We didn't always turn left the way we do now. What changed?

We didn't always turn left the way we do now. What changed?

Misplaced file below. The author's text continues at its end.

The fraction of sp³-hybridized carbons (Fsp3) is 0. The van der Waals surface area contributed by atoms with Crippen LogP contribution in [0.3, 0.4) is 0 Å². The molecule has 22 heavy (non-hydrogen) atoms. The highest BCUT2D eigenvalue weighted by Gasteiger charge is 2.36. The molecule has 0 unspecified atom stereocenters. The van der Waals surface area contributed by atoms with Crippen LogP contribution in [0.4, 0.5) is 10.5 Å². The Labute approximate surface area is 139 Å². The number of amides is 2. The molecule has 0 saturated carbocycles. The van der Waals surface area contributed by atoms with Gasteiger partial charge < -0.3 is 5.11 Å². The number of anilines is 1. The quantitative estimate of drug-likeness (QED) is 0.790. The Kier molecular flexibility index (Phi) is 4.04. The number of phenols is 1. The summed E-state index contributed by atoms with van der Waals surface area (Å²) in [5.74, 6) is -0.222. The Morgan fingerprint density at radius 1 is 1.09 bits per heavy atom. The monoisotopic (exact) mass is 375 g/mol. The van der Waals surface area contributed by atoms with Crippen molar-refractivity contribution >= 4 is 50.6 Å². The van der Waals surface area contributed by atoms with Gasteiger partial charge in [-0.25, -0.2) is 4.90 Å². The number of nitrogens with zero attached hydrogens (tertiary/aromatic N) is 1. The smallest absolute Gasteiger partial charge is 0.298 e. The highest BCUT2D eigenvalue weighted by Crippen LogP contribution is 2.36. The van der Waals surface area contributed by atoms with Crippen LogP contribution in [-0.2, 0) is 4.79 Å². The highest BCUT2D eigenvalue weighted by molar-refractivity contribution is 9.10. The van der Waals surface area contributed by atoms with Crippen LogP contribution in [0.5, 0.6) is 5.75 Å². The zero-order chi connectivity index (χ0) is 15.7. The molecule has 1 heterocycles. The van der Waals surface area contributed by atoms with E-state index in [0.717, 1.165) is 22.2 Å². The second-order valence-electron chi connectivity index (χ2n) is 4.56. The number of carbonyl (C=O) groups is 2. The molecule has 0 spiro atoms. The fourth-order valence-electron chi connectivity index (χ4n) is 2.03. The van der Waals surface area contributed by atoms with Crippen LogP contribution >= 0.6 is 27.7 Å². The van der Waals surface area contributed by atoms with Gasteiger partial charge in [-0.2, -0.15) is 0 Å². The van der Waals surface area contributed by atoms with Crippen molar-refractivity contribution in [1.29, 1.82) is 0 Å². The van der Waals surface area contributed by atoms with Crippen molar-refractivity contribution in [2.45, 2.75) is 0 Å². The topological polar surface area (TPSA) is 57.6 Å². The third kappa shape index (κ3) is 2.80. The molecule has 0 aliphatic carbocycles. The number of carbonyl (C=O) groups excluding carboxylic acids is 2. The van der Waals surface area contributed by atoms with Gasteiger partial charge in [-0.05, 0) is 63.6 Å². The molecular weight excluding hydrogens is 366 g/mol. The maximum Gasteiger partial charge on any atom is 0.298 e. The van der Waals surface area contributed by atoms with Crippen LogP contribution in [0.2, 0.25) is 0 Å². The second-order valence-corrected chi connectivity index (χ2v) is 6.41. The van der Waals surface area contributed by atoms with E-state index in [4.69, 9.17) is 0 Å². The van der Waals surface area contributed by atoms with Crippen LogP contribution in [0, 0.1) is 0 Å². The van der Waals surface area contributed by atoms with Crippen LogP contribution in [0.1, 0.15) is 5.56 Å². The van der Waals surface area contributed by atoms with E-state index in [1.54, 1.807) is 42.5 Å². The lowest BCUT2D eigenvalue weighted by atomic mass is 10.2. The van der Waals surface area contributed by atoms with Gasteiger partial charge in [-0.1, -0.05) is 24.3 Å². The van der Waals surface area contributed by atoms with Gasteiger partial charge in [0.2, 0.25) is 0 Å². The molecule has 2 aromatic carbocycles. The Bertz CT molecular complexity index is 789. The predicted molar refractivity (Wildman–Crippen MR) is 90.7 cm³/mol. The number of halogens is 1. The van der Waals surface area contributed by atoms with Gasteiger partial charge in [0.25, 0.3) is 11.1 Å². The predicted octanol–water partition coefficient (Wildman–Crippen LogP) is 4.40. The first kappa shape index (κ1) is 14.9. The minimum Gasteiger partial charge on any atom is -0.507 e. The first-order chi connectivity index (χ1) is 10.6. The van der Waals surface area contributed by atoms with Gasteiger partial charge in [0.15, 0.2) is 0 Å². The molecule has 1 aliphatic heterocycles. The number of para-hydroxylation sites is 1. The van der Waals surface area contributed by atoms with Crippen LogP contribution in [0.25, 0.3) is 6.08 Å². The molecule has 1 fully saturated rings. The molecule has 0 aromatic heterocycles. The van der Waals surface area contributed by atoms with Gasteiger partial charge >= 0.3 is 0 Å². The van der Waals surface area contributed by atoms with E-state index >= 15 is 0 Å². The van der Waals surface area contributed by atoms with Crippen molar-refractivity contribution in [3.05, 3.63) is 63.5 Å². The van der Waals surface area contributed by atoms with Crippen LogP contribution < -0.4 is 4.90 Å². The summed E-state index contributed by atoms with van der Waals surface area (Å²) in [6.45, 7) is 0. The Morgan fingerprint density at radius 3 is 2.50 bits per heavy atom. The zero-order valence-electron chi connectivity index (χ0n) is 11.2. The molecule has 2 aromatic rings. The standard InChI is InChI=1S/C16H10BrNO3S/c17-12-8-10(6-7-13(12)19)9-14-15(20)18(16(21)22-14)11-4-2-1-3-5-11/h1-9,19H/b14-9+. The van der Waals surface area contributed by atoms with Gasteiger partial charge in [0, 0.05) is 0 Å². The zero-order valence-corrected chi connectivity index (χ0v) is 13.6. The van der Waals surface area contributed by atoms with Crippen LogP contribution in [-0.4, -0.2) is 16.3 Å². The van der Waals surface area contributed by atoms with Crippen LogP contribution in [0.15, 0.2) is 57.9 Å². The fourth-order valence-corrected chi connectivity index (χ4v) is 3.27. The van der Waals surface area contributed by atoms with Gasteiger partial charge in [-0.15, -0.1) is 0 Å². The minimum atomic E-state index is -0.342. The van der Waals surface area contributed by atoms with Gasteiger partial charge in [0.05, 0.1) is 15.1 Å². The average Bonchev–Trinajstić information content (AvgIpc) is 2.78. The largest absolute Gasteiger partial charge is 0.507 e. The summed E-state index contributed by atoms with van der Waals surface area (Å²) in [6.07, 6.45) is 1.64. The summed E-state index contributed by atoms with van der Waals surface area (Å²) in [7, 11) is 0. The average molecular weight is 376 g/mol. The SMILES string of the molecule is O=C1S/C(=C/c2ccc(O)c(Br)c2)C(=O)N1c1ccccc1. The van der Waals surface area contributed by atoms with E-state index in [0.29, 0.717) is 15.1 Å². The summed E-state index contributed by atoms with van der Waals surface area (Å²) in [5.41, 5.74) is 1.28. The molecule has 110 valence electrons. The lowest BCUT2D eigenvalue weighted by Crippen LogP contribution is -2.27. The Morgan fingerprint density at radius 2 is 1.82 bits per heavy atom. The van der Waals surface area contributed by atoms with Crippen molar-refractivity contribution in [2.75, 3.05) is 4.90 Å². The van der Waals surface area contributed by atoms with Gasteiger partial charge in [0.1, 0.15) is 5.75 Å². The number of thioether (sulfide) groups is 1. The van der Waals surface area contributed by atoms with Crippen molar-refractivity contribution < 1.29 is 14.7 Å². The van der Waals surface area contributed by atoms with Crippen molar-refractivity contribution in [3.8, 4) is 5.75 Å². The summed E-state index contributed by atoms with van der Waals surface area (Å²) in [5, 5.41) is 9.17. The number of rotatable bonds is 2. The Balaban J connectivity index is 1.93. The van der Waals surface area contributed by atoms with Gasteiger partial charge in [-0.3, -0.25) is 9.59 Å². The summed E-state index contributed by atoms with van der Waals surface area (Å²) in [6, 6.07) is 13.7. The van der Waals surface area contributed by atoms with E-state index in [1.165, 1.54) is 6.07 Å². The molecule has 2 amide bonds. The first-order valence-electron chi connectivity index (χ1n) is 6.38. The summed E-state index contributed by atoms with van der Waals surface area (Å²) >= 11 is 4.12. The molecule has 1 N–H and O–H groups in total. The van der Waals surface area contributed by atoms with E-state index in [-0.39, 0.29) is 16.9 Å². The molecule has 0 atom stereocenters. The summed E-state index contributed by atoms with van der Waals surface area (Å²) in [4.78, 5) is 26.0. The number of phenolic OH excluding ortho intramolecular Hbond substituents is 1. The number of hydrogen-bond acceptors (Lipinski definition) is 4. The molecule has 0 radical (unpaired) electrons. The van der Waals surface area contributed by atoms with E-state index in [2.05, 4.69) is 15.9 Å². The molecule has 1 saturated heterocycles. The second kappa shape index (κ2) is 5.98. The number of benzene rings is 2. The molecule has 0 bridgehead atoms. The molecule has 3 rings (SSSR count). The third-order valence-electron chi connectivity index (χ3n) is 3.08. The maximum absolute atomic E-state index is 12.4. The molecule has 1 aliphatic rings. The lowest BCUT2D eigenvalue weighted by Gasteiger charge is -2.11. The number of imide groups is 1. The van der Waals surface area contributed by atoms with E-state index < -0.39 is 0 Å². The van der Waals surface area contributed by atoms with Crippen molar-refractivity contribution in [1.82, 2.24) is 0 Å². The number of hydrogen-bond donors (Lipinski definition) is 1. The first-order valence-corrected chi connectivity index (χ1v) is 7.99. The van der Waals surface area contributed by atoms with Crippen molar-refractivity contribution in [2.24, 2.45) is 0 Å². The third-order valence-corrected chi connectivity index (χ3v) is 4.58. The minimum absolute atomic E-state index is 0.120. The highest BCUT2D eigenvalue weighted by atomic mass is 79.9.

Unless you're a child, New York City resident, or UPS driver, chances are you've made a left turn in your car at least once this week.Chances are, you didn't think too much about how you did it or why you did it that way. You just clicked on your turn signal... ...and turned left. GIF from United States Auto Club. The New York State Department of Motor Vehicles instructs drivers to "try to use the left side of the intersection to help make sure that you do not interfere with traffic headed toward you that wants to turn left," as depicted in this thrilling official state government animation: GIF from New York Department of Motor Vehicles. Slick, smooth, and — in theory — as safe as can be. Your Drivers Ed teacher would give you full marks for that beautifully executed maneuver. GIF from "Baywatch"/NBC. Your great-grandfather, on the other hand, would be horrified. GIF from "Are You Afraid of the Dark"/Nickelodeon. Before 1930, if you wanted to hang a left in a medium-to-large American city, you most likely did it like so: Photo via Fighting Traffic/Facebook. Instead of proceeding in an arc across the intersection, drivers carefully proceeded straight out across the center line of the road they were turning on and turned at a near-90-degree angle.Often, there was a giant cast-iron pole — called a "silent policeman" — in the middle of the road to make sure drivers didn't cheat. Some were pretty big. Photo by Topical Press Agency/Getty Images. These old-timey driving rules transformed busy intersections into informal roundabouts, forcing cars to slow down so that they didn't hit pedestrians from behind. GIF from "Time After Time"/Warner Bros. Or so that, if they did, it wasn't too painful."There was a real struggle first of all by the urban majority against cars taking over the street, and then a sort of counter-struggle by the people who wanted to sell cars," explains Peter Norton, associate professor of history at the University of Virginia and author of "Fightin